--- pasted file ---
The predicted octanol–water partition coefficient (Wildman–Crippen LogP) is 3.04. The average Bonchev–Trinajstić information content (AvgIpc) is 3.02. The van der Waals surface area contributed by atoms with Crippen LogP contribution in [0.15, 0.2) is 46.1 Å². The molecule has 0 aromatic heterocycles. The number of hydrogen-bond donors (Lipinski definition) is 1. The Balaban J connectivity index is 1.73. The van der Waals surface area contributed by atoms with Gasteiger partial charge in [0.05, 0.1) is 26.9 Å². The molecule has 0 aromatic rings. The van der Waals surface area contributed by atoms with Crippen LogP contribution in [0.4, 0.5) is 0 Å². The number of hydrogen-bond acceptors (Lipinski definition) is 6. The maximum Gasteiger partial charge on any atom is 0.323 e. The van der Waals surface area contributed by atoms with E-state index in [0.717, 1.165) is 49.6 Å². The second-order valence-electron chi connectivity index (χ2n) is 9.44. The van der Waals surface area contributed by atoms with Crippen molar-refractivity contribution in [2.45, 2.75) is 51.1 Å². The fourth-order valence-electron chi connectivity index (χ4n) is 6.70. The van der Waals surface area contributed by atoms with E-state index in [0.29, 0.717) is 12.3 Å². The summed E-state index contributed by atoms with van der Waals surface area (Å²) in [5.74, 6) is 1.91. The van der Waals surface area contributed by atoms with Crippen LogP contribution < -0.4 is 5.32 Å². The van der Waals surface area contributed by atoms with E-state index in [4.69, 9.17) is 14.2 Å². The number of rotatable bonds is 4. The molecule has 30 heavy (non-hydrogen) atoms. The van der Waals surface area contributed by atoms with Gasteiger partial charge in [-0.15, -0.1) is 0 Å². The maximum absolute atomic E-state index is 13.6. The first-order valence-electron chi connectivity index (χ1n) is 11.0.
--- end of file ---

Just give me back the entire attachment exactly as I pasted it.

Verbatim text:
The predicted octanol–water partition coefficient (Wildman–Crippen LogP) is 3.04. The average Bonchev–Trinajstić information content (AvgIpc) is 3.02. The van der Waals surface area contributed by atoms with Crippen LogP contribution in [0.15, 0.2) is 46.1 Å². The molecule has 0 aromatic heterocycles. The number of hydrogen-bond donors (Lipinski definition) is 1. The Balaban J connectivity index is 1.73. The van der Waals surface area contributed by atoms with Gasteiger partial charge in [0.05, 0.1) is 26.9 Å². The molecule has 0 aromatic rings. The van der Waals surface area contributed by atoms with Crippen LogP contribution in [0.4, 0.5) is 0 Å². The number of hydrogen-bond acceptors (Lipinski definition) is 6. The maximum Gasteiger partial charge on any atom is 0.323 e. The van der Waals surface area contributed by atoms with E-state index in [0.717, 1.165) is 49.6 Å². The second-order valence-electron chi connectivity index (χ2n) is 9.44. The van der Waals surface area contributed by atoms with Crippen molar-refractivity contribution in [2.45, 2.75) is 51.1 Å². The fourth-order valence-electron chi connectivity index (χ4n) is 6.70. The van der Waals surface area contributed by atoms with E-state index in [0.29, 0.717) is 12.3 Å². The summed E-state index contributed by atoms with van der Waals surface area (Å²) in [5.74, 6) is 1.91. The van der Waals surface area contributed by atoms with Crippen LogP contribution < -0.4 is 5.32 Å². The van der Waals surface area contributed by atoms with E-state index in [4.69, 9.17) is 14.2 Å². The number of rotatable bonds is 4. The molecule has 30 heavy (non-hydrogen) atoms. The van der Waals surface area contributed by atoms with Gasteiger partial charge in [-0.15, -0.1) is 0 Å². The maximum absolute atomic E-state index is 13.6. The first-order valence-electron chi connectivity index (χ1n) is 11.0.